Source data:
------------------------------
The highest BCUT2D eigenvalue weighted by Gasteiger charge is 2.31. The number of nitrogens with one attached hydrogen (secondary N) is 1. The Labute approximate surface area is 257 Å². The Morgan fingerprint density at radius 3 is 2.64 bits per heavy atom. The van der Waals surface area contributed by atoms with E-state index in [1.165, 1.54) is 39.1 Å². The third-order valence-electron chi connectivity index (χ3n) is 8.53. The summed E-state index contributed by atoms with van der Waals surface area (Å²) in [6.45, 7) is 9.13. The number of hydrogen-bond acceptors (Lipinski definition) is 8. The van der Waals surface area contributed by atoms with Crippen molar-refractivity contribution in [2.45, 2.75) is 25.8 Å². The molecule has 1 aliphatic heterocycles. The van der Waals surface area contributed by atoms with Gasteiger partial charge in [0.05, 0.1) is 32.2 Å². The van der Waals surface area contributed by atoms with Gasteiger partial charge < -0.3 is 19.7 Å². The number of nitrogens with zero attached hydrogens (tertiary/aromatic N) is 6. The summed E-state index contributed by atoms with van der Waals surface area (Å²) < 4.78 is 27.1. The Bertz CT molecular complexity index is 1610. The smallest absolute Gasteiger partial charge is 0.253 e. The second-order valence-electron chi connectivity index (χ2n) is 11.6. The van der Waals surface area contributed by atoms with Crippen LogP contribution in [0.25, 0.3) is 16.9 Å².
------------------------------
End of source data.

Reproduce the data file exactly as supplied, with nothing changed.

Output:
The highest BCUT2D eigenvalue weighted by Gasteiger charge is 2.31. The number of nitrogens with one attached hydrogen (secondary N) is 1. The Labute approximate surface area is 257 Å². The Morgan fingerprint density at radius 3 is 2.64 bits per heavy atom. The van der Waals surface area contributed by atoms with E-state index in [1.165, 1.54) is 39.1 Å². The third-order valence-electron chi connectivity index (χ3n) is 8.53. The summed E-state index contributed by atoms with van der Waals surface area (Å²) in [6.45, 7) is 9.13. The number of hydrogen-bond acceptors (Lipinski definition) is 8. The van der Waals surface area contributed by atoms with Crippen molar-refractivity contribution in [2.45, 2.75) is 25.8 Å². The molecule has 1 aliphatic heterocycles. The van der Waals surface area contributed by atoms with Gasteiger partial charge in [0.05, 0.1) is 32.2 Å². The van der Waals surface area contributed by atoms with Gasteiger partial charge < -0.3 is 19.7 Å². The number of nitrogens with zero attached hydrogens (tertiary/aromatic N) is 6. The summed E-state index contributed by atoms with van der Waals surface area (Å²) < 4.78 is 27.1. The Bertz CT molecular complexity index is 1610. The smallest absolute Gasteiger partial charge is 0.253 e. The second-order valence-electron chi connectivity index (χ2n) is 11.6. The van der Waals surface area contributed by atoms with Crippen LogP contribution in [0.25, 0.3) is 16.9 Å².